That incident was one the most difficult times, said Dupree, noting he had planned to retire right before it happened. But, he stayed.
“I wouldn’t dare leave my people to go through something like that. I wasn’t going to leave them to go through that situation, I wanted to make sure I stayed on board to get them through that,” said Dupree.
As a result, administrators struggled once again to find certified teachers. The number of noncertified teachers quadrupled over three years from only nine to 38 in 2017-2018. The district received an F rating.
However, Kirkpatrick Health & Medical Science Magnet School worked its way to being the only school in the district to achieve an A.
“We lost a lot of teachers (after the cheating scandal). People don’t realize that but we lost a lot of teachers because no one actually wanted to be associated with that sign over your head and it was all across the state,” said Dupree.
“But we worked through those things and you move on. I didn’t talk about it a lot. I didn’t want my people talking about it a lot because we had to concentrate on those students and that’s what we did.”
The teacher shortage has only heightened since the passage of the Critical Teacher Shortage Act of 1998, a measure designed to ease the shortage, by placing teachers in geographic shortage areas.
“We hadn’t been successful from the academic front from the way I was hoping that we could be,” said Dupree. “And I think we got some things in place now that’ll get us where we need to be.”
District at ‘crossroads’
After trying to rebuild the district, Dupree along with the other traditional public school leaders faced a new challenge: the state’s first rural charter school opening here last year. Critics argue that charter schools sap public school funding from traditional public schools. Proponents counter that charter schools are not a threat, but an opportunity to build on education opportunities in rural communities.
Dupree has been a vocal opponent of charter schools.
“I’m a public school proponent and with the charter school situation I’ve made my voice known for that and somehow we need to work hand in hand and make public schools the best they can be. (Traditional public schools) are gonna have a majority of the students … We don’t have anything as it is now,” he said.
Since the charter school opened, 143 students have enrolled and received about $161,114 in local funding.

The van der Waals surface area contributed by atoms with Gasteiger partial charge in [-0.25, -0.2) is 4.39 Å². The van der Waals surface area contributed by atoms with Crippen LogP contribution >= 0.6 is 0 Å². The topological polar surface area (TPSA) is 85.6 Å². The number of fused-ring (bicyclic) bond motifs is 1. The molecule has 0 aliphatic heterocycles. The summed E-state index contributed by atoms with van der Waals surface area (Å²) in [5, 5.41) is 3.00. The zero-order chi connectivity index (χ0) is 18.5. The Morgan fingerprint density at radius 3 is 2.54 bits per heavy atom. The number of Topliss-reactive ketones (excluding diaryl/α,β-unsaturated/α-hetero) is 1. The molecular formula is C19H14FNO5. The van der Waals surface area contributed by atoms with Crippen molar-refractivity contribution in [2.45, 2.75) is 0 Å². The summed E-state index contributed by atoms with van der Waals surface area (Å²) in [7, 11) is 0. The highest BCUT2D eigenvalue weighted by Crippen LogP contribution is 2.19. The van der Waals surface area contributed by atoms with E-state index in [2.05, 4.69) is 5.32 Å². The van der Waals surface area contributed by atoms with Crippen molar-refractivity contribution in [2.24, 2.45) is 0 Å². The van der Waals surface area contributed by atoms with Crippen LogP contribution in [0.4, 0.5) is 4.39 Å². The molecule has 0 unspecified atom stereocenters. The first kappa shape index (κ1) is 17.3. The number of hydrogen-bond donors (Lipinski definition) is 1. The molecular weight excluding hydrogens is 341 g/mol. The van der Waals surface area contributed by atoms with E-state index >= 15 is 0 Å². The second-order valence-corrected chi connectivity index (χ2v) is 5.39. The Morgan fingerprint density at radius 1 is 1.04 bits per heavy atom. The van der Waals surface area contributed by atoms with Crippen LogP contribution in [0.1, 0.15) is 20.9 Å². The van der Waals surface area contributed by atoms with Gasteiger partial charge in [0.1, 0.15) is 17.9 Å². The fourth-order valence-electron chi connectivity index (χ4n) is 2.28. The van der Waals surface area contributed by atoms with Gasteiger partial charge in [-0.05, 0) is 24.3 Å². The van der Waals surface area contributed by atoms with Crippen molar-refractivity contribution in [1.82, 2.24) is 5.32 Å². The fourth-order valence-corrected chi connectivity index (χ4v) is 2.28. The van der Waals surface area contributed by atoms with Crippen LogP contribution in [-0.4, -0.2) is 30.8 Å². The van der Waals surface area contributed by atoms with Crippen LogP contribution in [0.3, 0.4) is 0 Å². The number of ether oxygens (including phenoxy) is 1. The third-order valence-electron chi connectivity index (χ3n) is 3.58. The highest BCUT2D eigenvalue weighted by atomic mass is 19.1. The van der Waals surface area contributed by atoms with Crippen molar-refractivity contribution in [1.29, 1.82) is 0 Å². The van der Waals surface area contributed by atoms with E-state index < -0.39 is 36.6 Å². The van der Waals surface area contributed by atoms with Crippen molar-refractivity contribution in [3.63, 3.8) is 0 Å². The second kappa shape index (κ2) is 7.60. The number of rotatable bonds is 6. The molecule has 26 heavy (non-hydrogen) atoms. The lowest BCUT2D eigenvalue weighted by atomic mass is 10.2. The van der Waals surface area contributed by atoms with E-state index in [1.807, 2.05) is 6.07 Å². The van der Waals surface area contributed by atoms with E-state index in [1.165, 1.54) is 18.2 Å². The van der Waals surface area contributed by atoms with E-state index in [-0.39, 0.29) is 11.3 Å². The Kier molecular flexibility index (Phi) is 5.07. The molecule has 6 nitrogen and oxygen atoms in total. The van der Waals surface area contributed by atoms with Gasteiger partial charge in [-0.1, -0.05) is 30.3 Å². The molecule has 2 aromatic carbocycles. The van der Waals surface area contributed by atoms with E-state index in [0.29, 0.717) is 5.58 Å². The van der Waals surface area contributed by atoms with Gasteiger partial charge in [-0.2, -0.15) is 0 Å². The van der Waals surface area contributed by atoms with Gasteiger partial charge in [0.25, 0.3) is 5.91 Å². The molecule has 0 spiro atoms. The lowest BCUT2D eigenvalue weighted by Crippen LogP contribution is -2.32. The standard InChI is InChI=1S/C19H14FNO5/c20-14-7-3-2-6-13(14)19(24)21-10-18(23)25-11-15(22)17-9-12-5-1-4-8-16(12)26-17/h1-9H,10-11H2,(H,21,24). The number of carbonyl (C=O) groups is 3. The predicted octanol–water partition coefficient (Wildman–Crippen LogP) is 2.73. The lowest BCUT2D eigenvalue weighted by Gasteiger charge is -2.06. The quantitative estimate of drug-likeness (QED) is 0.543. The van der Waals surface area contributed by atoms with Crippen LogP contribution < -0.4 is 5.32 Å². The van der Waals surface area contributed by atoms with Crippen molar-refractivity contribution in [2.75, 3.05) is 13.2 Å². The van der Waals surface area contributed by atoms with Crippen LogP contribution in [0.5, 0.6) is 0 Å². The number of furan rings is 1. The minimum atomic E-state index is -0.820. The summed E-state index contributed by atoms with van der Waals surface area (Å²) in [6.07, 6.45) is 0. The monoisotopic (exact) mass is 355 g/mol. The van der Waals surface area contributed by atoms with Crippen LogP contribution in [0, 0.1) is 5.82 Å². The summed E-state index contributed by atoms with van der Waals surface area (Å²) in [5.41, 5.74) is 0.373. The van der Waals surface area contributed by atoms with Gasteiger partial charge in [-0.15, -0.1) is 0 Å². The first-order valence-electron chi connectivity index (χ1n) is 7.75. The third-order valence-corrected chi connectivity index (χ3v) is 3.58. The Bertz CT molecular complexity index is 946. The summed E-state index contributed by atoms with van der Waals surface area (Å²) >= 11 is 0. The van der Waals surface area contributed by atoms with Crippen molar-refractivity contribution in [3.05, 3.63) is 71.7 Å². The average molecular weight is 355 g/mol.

Although it “nagged” Dupree his schools didn’t get where “we wanted academically,” he highlighted other accomplishments: hiring SRO officers, establishing a pre-K program “before the state started,” creating “school choice” for elementary schools, securing a $5 million grant for magnet schools and $10 million Race to the Top grant that allows every student to have computers and electronic devices.
Another accomplishment was building a performing arts center at W.A. Higgins, the former middle school that now serves seventh and eighth-graders.
“There are a lot of people who feel strong about (Dupree) on either sides, but he’s probably one of the most proactive people I’ve ever seen,” said Gooden, the school board member. “He’s not afraid to try things which is probably his strongest suit.”
One of the most recent achievements was passing an $8.5 school bond issue in 2017.
“I think all of those things combined really is what I came to do other than academic side. I was hoping we could move quicker toward those goals of being successful,” said Dupree. “It wasn’t like we weren’t trying. We were trying.”
Regardless of the trying times and unexpected challenges, the district is now at a “crossroads,” said Gooden, and it’s time to search for someone new who will be proactive, has a plan, and is ready for the “unique set of challenges” the Delta brings.
The school board approved $10,500 to allow the Mississippi School Boards Association to lead the search for the next district leader.
“The district isn’t doing well and we have one school excelling,” Gooden said. “I think the choice of a superintendent, who we decide, is going to be crucial to this district.”